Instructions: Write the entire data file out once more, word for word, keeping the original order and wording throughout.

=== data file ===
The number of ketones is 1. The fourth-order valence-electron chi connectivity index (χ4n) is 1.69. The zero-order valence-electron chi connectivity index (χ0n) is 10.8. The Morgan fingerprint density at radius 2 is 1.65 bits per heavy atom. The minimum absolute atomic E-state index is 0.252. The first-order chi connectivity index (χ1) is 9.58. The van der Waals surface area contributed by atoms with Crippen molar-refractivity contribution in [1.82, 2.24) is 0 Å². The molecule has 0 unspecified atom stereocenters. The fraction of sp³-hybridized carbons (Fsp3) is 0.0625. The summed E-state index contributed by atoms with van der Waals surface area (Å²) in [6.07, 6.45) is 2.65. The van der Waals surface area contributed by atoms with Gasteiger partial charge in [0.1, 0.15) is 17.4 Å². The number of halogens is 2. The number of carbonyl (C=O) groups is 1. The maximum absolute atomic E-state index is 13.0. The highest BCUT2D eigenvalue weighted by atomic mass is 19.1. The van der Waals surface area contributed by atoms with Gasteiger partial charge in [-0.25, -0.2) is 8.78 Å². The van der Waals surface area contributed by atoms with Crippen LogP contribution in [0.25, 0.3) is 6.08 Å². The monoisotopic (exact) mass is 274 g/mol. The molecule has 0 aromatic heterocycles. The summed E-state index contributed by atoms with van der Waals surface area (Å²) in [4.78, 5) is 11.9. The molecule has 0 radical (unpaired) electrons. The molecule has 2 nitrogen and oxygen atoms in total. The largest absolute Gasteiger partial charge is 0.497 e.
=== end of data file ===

The number of ketones is 1. The fourth-order valence-electron chi connectivity index (χ4n) is 1.69. The zero-order valence-electron chi connectivity index (χ0n) is 10.8. The Morgan fingerprint density at radius 2 is 1.65 bits per heavy atom. The minimum absolute atomic E-state index is 0.252. The first-order chi connectivity index (χ1) is 9.58. The van der Waals surface area contributed by atoms with Crippen molar-refractivity contribution in [1.82, 2.24) is 0 Å². The molecule has 0 unspecified atom stereocenters. The fraction of sp³-hybridized carbons (Fsp3) is 0.0625. The summed E-state index contributed by atoms with van der Waals surface area (Å²) in [6.07, 6.45) is 2.65. The van der Waals surface area contributed by atoms with Gasteiger partial charge in [0.1, 0.15) is 17.4 Å². The number of halogens is 2. The number of carbonyl (C=O) groups is 1. The maximum absolute atomic E-state index is 13.0. The highest BCUT2D eigenvalue weighted by atomic mass is 19.1. The van der Waals surface area contributed by atoms with Gasteiger partial charge in [-0.25, -0.2) is 8.78 Å². The van der Waals surface area contributed by atoms with Crippen LogP contribution in [0.25, 0.3) is 6.08 Å². The monoisotopic (exact) mass is 274 g/mol. The molecule has 0 aromatic heterocycles. The summed E-state index contributed by atoms with van der Waals surface area (Å²) in [4.78, 5) is 11.9. The molecule has 0 radical (unpaired) electrons. The molecule has 2 nitrogen and oxygen atoms in total. The largest absolute Gasteiger partial charge is 0.497 e.